Lower the Investment Income Limit for the Earned Income Tax Credit and Extend That Limit to the Refundable Portion of the Child Tax Credit
CBO periodically issues a compendium of policy options (called Options for Reducing the Deficit) covering a broad range of issues, as well as separate reports that include options for changing federal tax and spending policies in particular areas. This option appears in one of those publications. The options are derived from many sources and reflect a range of possibilities. For each option, CBO presents an estimate of its effects on the budget but makes no recommendations. Inclusion or exclusion of any particular option does not imply an endorsement or rejection by CBO.
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Low- and moderate-income people are eligible for certain refundable tax credits under the individual income tax if they meet specified criteria. Refundable tax credits differ from other tax preferences, such as deductions, in that their value may exceed the amount of income taxes that the person owes. Refundable tax credits thus can result in net payments from the government to a taxpayer: If the amount of a refundable tax credit exceeds a taxpayer's tax liability before that credit is applied, the government pays the excess to that person. Two refundable tax credits are available only to workers: the earned income tax credit (EITC) and the refundable portion of the child tax credit (referred to in the tax code as the additional child tax credit). In 2016, the number of taxpayers claiming the EITC and the refundable portion of the child tax credit were 27 million and 19 million, respectively.
To qualify for the EITC and the refundable portion of the child tax credit, people must meet several income requirements. First, they must have income from wages, salaries, or self-employment. Second, their adjusted gross income cannot exceed certain thresholds, which vary according to family characteristics. (Adjusted gross income is income from all sources not specifically excluded by the tax code, minus certain deductions. For purposes of determining eligibility for the child tax credit, adjusted gross income is modified by adding certain types of income excluded from taxable income.) For the EITC, the income thresholds for 2018 range from $15,270 for an unmarried worker who does not have a qualifying child to $54,884 for a married couple that files jointly and has three or more children. For the child tax credit, the income thresholds for taxpayers with one child in 2018 are $240,000 for an unmarried person and $440,000 for joint filers; the thresholds increase with the number of children in the family. (After 2025, those thresholds will revert to their amounts under pre-2018 law. For example, among those with one child, the thresholds will be $95,000 for unmarried workers and $130,000 for joint filers.) Finally, eligibility for the EITC is restricted to filers with investment income that is $3,500 or less in 2018. (Investment income comprises interest including tax-exempt interest, dividends, capital gains, royalties and rents from personal property, and returns from passive activities—that is, business pursuits in which the person is not actively involved.) For the EITC, the limitations on adjusted gross income and investment income are adjusted, or indexed, to include the effects of inflation. The income cutoff for the child tax credit, however, is not indexed.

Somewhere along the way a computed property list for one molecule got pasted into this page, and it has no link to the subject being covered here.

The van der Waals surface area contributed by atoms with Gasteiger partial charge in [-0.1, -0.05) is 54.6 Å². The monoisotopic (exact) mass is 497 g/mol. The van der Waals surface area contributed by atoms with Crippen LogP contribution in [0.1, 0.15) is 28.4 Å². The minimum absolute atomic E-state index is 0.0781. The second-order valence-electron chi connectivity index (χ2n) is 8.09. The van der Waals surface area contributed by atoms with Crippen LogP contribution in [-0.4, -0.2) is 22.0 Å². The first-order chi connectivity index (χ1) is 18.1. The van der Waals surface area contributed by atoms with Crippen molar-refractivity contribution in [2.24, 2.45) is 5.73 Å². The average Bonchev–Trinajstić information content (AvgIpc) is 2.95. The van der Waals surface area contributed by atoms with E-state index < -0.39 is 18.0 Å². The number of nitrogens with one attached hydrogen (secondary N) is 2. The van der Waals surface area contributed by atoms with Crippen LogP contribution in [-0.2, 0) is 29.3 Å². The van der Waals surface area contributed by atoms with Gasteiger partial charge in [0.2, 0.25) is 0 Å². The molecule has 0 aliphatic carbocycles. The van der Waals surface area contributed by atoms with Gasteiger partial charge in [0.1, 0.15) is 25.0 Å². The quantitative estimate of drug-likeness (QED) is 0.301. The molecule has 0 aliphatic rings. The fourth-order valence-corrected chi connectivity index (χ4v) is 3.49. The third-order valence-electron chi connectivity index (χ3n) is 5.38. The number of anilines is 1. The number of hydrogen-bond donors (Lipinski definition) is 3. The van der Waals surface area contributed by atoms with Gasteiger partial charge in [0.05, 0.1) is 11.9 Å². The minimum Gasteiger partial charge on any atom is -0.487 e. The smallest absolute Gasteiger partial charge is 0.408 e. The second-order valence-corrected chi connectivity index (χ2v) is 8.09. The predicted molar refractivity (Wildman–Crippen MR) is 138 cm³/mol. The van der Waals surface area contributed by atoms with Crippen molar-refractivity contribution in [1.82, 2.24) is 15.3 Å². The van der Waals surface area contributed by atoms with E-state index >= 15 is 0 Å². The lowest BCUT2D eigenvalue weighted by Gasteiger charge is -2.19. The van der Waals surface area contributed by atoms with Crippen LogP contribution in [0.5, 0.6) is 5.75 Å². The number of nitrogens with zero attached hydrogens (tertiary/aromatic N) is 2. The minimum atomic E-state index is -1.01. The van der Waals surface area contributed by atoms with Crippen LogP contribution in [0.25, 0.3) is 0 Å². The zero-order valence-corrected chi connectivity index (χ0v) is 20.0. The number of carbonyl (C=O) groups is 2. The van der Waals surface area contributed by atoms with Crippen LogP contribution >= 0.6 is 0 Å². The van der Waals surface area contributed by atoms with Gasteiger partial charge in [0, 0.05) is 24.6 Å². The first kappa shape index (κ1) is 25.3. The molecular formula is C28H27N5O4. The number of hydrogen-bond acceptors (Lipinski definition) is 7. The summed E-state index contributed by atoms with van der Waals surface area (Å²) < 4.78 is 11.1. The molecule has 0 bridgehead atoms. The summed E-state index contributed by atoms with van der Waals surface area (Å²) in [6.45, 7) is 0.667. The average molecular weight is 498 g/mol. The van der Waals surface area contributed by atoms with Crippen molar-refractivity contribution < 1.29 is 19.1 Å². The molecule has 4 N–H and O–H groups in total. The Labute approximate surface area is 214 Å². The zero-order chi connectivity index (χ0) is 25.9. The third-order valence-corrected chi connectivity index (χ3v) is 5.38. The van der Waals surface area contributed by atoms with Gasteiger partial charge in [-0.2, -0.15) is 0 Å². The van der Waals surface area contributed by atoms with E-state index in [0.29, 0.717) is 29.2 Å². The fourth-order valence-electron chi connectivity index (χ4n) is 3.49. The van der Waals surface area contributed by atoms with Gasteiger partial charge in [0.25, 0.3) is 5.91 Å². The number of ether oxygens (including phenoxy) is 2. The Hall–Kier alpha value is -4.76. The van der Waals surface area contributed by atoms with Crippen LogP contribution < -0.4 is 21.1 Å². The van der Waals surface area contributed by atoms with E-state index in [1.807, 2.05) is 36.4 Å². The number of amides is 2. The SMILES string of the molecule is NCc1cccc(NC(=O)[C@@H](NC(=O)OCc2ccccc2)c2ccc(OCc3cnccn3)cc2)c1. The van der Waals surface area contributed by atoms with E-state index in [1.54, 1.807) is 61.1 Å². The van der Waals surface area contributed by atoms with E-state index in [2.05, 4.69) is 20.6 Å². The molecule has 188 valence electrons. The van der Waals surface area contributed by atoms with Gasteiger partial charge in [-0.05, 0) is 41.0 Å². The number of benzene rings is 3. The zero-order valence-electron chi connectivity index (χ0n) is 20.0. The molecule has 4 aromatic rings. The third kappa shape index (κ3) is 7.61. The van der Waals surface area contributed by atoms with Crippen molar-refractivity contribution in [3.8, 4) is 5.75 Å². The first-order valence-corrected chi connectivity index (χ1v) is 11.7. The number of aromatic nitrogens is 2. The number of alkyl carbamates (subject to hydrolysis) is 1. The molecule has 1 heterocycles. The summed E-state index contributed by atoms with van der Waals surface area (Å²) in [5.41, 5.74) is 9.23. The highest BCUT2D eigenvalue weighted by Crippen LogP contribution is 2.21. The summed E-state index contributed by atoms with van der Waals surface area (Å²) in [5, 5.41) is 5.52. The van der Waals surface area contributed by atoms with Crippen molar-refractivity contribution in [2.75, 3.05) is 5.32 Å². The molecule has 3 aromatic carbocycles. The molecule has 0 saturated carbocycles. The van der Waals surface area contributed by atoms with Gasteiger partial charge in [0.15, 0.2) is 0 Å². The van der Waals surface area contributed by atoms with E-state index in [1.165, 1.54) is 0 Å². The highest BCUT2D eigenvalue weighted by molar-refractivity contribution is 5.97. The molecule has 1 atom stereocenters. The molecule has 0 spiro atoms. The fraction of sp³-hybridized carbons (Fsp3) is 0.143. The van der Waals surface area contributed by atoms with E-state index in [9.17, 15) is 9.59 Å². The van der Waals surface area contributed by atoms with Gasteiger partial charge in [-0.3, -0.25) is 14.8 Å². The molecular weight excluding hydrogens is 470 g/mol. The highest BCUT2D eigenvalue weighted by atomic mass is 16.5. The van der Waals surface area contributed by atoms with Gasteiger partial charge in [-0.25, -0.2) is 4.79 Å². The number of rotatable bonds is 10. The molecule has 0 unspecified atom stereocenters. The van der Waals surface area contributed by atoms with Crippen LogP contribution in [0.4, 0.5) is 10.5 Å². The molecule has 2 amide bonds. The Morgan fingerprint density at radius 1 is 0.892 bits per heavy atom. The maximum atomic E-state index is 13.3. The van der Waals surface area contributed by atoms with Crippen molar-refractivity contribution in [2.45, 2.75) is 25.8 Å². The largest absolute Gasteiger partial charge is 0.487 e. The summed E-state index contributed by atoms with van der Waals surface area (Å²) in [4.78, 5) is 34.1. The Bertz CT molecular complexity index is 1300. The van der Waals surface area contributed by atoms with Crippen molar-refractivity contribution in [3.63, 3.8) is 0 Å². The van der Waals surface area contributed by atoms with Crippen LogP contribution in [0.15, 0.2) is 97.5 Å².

According to the Internal Revenue Service (IRS), among taxpayers whose positive adjusted gross income was less than $50,000 and who also reported investment income in 2016, the most prevalent form was taxable interest: About 16 percent of those taxpayers reported, on average, about $110 in taxable interest income. (Some of those taxpayers probably had other forms of investment income, too.) That total, however, included the interest income of taxpayers over the age of 65. That age group contains the largest number of adult taxpayers reporting any interest income but also the smallest number claiming the two credits.